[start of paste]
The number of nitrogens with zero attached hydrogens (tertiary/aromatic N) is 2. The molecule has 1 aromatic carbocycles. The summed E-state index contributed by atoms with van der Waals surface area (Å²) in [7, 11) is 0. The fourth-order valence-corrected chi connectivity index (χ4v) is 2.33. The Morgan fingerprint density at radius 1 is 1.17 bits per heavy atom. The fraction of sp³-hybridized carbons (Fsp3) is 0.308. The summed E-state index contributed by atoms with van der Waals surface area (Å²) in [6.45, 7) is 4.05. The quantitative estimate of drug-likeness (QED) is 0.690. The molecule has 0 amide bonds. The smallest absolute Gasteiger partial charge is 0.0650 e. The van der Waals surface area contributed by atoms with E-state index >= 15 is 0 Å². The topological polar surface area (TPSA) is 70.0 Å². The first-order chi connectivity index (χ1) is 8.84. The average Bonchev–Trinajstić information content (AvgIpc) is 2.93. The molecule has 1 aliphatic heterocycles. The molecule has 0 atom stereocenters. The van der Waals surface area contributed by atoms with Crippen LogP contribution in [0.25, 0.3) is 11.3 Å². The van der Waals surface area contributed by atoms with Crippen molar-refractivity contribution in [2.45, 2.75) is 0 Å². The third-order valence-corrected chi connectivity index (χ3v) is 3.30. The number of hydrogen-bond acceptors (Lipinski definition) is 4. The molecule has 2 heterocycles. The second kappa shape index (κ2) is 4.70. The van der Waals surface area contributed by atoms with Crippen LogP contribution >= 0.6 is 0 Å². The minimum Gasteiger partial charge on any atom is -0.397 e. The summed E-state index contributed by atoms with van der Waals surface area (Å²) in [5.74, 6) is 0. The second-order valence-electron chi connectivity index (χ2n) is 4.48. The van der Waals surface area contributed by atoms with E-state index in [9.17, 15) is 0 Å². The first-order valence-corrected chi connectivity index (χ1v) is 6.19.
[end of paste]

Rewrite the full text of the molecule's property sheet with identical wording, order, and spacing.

The number of nitrogens with zero attached hydrogens (tertiary/aromatic N) is 2. The molecule has 1 aromatic carbocycles. The summed E-state index contributed by atoms with van der Waals surface area (Å²) in [7, 11) is 0. The fourth-order valence-corrected chi connectivity index (χ4v) is 2.33. The Morgan fingerprint density at radius 1 is 1.17 bits per heavy atom. The fraction of sp³-hybridized carbons (Fsp3) is 0.308. The summed E-state index contributed by atoms with van der Waals surface area (Å²) in [6.45, 7) is 4.05. The quantitative estimate of drug-likeness (QED) is 0.690. The molecule has 0 amide bonds. The smallest absolute Gasteiger partial charge is 0.0650 e. The van der Waals surface area contributed by atoms with E-state index >= 15 is 0 Å². The topological polar surface area (TPSA) is 70.0 Å². The first-order chi connectivity index (χ1) is 8.84. The average Bonchev–Trinajstić information content (AvgIpc) is 2.93. The molecule has 1 aliphatic heterocycles. The molecule has 0 atom stereocenters. The van der Waals surface area contributed by atoms with Crippen LogP contribution in [0.25, 0.3) is 11.3 Å². The van der Waals surface area contributed by atoms with Crippen molar-refractivity contribution in [2.45, 2.75) is 0 Å². The third-order valence-corrected chi connectivity index (χ3v) is 3.30. The number of hydrogen-bond acceptors (Lipinski definition) is 4. The molecule has 2 heterocycles. The second kappa shape index (κ2) is 4.70. The van der Waals surface area contributed by atoms with Crippen LogP contribution >= 0.6 is 0 Å². The minimum Gasteiger partial charge on any atom is -0.397 e. The summed E-state index contributed by atoms with van der Waals surface area (Å²) in [5.74, 6) is 0. The second-order valence-electron chi connectivity index (χ2n) is 4.48. The van der Waals surface area contributed by atoms with E-state index in [9.17, 15) is 0 Å². The first-order valence-corrected chi connectivity index (χ1v) is 6.19.